DPSS sales: Powerlase (Crawley, England) announced that LG Electronics is the first customer for its new acousto-optic switched DPSS laser. It is believed that the lasers are to be used in the manufacture of plasma display panels. The Starlase AO8 apparently offers 800 W of average power in a high-pulse regime, and Powerlase claims that it is particularly suited to applications that require accurate laser pulses in high volume production situations, such as PCB production, microelectronics, electronics packaging, machine tools and particularly plasma display panel manufacture. The laser is also targeted to the ablation of Indium Tin Oxide and the semiconductor industry.
Quantum cascade: Cascade Technologies (Stirling, Scotland) has secured an additional £2.5million (US$4.7 million) of funding to develop further market opportunities. The company specializes in the application of quantum cascade lasers (QCLs). Braveheart Ventures led the funding round by investing £1million (US$1.9 million), alongside the Scottish Enterprise Scottish Co-investment Fund. Bank of Scotland Corporate’s Growth Equity team and Partnerships UK both invested £750,000 (US$$1.4 million), with accountants Ernst and Young acting as advisors in the deal. Cascade Technologies developed and patented a real-time technology for the detection of gas, emissions and explosives using a system based on QCLs. The company recently moved from Strathclyde University, where its technology was developed as part of a research project in 2002, to a new office and development facility in Stirling University Innovation Park.
Optical crystals: Nikon Corporation (Tokyo, Japan) is collaborating with Oxide Corporation (Yamanashi Prefecture, Japan) in the field of optical single crystals. According to the companies, this new relationship will enable Nikon to utilize the optical single crystals developed by Oxide Corporation in Nikon products. With this collaboration, the technologies of both companies will be merged to provide the market with value-added optical crystals and their related products. To further the success of this collaboration, Nikon has also made equity investment in Oxide Corporation.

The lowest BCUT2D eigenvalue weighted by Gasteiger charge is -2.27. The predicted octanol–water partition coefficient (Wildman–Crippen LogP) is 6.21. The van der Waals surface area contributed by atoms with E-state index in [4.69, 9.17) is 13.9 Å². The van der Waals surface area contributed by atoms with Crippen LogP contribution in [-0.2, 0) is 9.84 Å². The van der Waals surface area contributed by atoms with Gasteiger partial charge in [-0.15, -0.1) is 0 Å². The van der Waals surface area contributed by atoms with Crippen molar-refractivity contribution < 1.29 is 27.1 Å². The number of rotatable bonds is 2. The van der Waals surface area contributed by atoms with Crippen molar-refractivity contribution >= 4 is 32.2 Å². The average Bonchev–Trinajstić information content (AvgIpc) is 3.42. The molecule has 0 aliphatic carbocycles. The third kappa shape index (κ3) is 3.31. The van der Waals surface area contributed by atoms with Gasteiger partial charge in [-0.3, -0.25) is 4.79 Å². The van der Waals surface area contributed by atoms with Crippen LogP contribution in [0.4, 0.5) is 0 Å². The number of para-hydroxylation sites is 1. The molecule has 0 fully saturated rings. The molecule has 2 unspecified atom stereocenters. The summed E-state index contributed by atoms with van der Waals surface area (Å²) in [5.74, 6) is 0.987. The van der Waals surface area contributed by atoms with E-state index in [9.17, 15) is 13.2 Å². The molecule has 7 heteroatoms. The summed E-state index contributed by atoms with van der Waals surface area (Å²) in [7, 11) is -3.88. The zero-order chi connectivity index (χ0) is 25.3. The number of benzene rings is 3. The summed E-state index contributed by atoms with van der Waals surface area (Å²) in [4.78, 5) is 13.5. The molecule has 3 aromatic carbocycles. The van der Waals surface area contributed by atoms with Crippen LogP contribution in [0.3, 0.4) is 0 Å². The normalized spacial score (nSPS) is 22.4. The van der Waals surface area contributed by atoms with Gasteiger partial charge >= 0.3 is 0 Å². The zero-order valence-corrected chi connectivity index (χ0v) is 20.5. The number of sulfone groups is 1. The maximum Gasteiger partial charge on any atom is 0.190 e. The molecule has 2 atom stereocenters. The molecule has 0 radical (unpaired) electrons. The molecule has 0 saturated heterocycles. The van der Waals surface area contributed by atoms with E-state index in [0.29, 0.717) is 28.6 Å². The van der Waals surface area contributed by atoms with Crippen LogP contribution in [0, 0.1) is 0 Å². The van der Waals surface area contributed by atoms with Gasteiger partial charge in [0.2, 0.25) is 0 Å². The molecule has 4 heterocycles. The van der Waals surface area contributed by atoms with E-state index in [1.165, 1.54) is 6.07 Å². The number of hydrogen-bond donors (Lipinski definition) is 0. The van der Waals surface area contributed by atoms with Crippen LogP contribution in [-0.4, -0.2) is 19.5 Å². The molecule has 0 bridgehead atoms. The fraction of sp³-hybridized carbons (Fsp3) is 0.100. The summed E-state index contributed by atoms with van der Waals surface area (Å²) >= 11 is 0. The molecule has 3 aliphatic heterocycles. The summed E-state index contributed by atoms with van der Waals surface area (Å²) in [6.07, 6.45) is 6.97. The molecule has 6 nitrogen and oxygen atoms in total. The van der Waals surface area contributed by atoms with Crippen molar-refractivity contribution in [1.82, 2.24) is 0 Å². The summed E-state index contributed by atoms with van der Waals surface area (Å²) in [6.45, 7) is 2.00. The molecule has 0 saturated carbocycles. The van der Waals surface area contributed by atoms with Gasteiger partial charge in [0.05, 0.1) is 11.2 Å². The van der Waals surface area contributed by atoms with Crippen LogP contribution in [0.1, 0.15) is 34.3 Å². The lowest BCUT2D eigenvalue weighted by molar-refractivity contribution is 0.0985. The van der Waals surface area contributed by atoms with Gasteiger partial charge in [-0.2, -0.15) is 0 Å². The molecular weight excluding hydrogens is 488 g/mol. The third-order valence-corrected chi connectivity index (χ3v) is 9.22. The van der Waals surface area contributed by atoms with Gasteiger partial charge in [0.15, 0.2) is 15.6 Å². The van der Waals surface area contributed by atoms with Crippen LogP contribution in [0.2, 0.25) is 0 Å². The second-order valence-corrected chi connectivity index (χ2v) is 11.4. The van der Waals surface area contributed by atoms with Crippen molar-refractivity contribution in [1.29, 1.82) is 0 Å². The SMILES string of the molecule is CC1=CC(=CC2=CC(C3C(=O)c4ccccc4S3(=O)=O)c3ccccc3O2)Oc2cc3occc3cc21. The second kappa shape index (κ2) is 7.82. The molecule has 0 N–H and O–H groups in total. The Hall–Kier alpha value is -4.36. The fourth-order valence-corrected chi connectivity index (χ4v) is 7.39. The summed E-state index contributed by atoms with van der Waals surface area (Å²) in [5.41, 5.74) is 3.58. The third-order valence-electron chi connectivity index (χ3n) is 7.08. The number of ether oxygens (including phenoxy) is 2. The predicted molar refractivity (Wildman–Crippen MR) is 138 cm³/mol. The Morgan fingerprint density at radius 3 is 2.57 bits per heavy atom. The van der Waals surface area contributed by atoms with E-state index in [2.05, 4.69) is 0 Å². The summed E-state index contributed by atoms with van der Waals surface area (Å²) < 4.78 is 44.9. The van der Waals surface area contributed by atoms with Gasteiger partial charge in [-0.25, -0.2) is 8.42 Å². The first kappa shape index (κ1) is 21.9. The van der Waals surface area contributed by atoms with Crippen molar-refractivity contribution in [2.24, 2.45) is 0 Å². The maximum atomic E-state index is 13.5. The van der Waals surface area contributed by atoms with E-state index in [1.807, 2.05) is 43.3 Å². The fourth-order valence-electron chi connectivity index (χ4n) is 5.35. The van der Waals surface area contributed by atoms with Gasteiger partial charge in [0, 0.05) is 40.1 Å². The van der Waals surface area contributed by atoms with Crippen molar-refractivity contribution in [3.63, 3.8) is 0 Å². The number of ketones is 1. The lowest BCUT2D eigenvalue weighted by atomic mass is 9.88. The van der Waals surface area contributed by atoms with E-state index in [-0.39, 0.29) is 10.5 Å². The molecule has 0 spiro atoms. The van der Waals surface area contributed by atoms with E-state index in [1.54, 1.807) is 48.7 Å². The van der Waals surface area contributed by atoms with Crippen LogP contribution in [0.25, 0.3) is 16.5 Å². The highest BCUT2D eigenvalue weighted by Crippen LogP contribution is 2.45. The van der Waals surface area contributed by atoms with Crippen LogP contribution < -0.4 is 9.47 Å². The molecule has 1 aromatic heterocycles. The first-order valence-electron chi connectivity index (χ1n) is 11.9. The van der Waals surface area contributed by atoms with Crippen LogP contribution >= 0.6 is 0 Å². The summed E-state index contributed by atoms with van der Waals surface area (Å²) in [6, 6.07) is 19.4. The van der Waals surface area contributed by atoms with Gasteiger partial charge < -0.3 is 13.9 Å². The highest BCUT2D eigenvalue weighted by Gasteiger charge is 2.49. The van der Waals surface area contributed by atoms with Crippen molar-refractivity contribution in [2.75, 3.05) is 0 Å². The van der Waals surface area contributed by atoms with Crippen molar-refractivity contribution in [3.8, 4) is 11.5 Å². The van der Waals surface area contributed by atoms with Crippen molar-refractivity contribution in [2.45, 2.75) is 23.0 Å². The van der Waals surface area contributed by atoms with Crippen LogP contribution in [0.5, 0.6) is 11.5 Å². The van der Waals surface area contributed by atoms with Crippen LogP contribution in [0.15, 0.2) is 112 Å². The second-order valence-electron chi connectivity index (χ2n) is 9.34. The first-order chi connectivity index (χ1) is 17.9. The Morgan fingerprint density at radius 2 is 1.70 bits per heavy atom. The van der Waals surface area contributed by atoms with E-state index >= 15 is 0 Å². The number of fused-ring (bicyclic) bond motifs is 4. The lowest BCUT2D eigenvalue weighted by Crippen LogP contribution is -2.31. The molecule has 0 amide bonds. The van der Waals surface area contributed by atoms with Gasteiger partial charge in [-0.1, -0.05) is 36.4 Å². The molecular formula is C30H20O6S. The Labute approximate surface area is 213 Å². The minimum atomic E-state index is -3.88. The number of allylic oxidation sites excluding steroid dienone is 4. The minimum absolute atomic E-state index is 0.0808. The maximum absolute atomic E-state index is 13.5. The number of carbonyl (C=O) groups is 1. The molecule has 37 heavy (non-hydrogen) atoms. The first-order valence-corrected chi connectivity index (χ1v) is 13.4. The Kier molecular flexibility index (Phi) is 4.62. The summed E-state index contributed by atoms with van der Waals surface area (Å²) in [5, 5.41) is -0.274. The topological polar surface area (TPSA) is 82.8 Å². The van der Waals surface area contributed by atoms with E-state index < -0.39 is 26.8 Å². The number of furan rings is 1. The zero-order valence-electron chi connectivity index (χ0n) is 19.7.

Next-gen Internet: Internet2 (Ann Arbor, MI) and Infinera (Sunnyvale, CA) signed a wide-ranging agreement that will support the development of next-generation Internet technology with more intelligence, bandwidth and capabilities, including the testing and deployment of 40 to 100 Gbps services. Infinera has developed the Infinera DTN, the first optical system based on large-scale photonic integrated circuits, with 50 optical components on a microchip smaller than a human fingernail.
Through the agreement, Internet2 and Infinera plan to collaborate to pursue development projects that will drive leading edge network capability for the national research and academic community; make new services and applications available to the worldwide community of Internet users; and help to make possible revolutionary Internet applications. Key areas of technology development will include lab and network-wide tests of super-lambda services including 40 and 100 Gigabit Ethernet service; advanced network service management and delivery leveraging GMPLS technology; and advanced virtual private network (VPN) services based on Layer One VPNs.